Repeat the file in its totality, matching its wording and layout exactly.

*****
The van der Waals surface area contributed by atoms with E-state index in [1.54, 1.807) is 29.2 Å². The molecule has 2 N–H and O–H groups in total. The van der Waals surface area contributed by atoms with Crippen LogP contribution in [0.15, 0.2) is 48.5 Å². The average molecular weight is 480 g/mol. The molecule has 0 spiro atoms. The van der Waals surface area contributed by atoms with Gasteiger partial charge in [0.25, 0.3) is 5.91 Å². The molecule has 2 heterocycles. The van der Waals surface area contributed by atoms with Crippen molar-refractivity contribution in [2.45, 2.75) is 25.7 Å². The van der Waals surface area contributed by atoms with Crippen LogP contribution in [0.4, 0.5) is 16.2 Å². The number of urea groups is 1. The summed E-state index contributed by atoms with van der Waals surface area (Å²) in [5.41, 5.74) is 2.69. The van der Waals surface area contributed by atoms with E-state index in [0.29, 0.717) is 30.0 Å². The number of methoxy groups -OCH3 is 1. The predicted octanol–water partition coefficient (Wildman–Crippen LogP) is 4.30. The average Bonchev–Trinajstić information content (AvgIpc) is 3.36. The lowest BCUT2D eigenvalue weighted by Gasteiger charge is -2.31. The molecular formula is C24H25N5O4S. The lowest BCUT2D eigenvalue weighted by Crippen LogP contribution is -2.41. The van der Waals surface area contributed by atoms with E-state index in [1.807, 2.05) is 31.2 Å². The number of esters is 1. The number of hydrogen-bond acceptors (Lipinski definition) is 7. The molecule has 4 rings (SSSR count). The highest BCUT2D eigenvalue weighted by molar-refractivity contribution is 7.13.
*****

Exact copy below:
The van der Waals surface area contributed by atoms with E-state index in [1.54, 1.807) is 29.2 Å². The molecule has 2 N–H and O–H groups in total. The van der Waals surface area contributed by atoms with Crippen LogP contribution in [0.15, 0.2) is 48.5 Å². The average molecular weight is 480 g/mol. The molecule has 0 spiro atoms. The van der Waals surface area contributed by atoms with Gasteiger partial charge in [0.25, 0.3) is 5.91 Å². The molecule has 2 heterocycles. The van der Waals surface area contributed by atoms with Crippen molar-refractivity contribution in [2.45, 2.75) is 25.7 Å². The van der Waals surface area contributed by atoms with Crippen LogP contribution in [0.4, 0.5) is 16.2 Å². The number of urea groups is 1. The summed E-state index contributed by atoms with van der Waals surface area (Å²) in [5.41, 5.74) is 2.69. The van der Waals surface area contributed by atoms with E-state index in [0.29, 0.717) is 30.0 Å². The number of methoxy groups -OCH3 is 1. The predicted octanol–water partition coefficient (Wildman–Crippen LogP) is 4.30. The average Bonchev–Trinajstić information content (AvgIpc) is 3.36. The lowest BCUT2D eigenvalue weighted by Gasteiger charge is -2.31. The molecular formula is C24H25N5O4S. The lowest BCUT2D eigenvalue weighted by Crippen LogP contribution is -2.41. The van der Waals surface area contributed by atoms with E-state index in [1.807, 2.05) is 31.2 Å². The number of esters is 1. The number of hydrogen-bond acceptors (Lipinski definition) is 7. The molecule has 4 rings (SSSR count). The highest BCUT2D eigenvalue weighted by molar-refractivity contribution is 7.13.